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This is followed up with an attempt to tie Gulati’s successor, President Carlos Cordeiro as involved in the same alleged twisted schemes as his predecessor.

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Again, some of this suffers from the previous issues in the motion for a preliminary injunction: There is not yet proof to support these claims. However, as we’re not dealing with the attempt to get that injunction, the discovery process (or information NASL has but has yet to disclose) will determine how credible these claims are. Assuming NASL survives the motion to dismiss.


Adding MLS to the lawsuit proper, NASL’s argument is essentially that MLS is the mob, having their hands in basically every aspect of soccer in the United States. Much of the argument focuses on MLS’ influence over the USSF governing process.

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The control that MLS has over the voting process has long been a bee in the bonnet of NASL, and I haven’t really seen a justification from the parties as to this particular allocation of votes. Interestingly, nobody aside from NASL seems to really raise a (public) stink about it, for whatever reason.  Seems like questions a deposition could get to the bottom of. The other thing I’ll mention is that NASL is going to great lengths to establish the relationship between MLS/USSF and for how long the parties have been working to allegedly control soccer in the US.

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As you can see, based on this, NASL believes that the parties were in cahoots from the start, and have since engaged in a systematic scheme to control professional soccer. Again, the cosy relationship between USSF and MLS is certainly something that will be subject to scrutiny, though it’s far from clear that the relationship as it currently stands is in violation of law.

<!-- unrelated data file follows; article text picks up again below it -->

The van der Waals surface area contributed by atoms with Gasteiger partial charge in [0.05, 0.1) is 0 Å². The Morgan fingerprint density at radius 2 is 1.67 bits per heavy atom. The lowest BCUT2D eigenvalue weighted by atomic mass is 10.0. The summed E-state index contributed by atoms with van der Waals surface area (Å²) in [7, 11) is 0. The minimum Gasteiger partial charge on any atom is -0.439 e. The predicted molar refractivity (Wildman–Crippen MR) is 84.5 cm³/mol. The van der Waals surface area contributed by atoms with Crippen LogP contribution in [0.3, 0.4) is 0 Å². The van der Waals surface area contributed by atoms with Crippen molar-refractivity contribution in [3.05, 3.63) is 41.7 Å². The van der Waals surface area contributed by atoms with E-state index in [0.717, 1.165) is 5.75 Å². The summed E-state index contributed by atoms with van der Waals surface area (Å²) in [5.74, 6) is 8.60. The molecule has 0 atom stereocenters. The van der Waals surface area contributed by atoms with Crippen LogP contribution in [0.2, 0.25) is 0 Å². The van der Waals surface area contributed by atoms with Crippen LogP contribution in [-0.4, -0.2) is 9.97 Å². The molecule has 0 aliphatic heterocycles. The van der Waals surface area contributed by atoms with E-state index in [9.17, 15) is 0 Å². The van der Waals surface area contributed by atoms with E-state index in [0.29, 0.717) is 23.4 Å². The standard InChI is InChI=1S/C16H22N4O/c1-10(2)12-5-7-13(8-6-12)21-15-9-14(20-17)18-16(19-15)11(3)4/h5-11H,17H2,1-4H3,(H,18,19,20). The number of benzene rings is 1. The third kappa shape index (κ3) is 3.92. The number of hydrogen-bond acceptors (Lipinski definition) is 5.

Triple your fun:

With the motion for a preliminary injunction in the past, NASL is now focuses on two prayers for relief: The declaratory judgement finding that USSF does not have the right to regulate professional soccer, and damages suffered based on the alleged anti-competitive  actions of USSF and MLS. We’re still dealing with anti-trust, the playing field has moved somewhat.

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I’ll focus on the damages issues in a later post; it’s a bit more detailed than I want to get into here (I don’t want this to be a 3000 word entry). Suffice it to say, the issue is not clear cut; NASL’s own business decisions will be subject to scrutiny here. Even if they find USSF/MLS liable, the degree to which poor decisions by NASL impacted their situation will be something the court looks at. But combined with the New York State case, there is a lot of money at stake right now.

I think this is a good place to stop for now. Stay tuned for Part II, where we’ll look at the Professional League Standards and how they impact this suit, and professional soccer generally.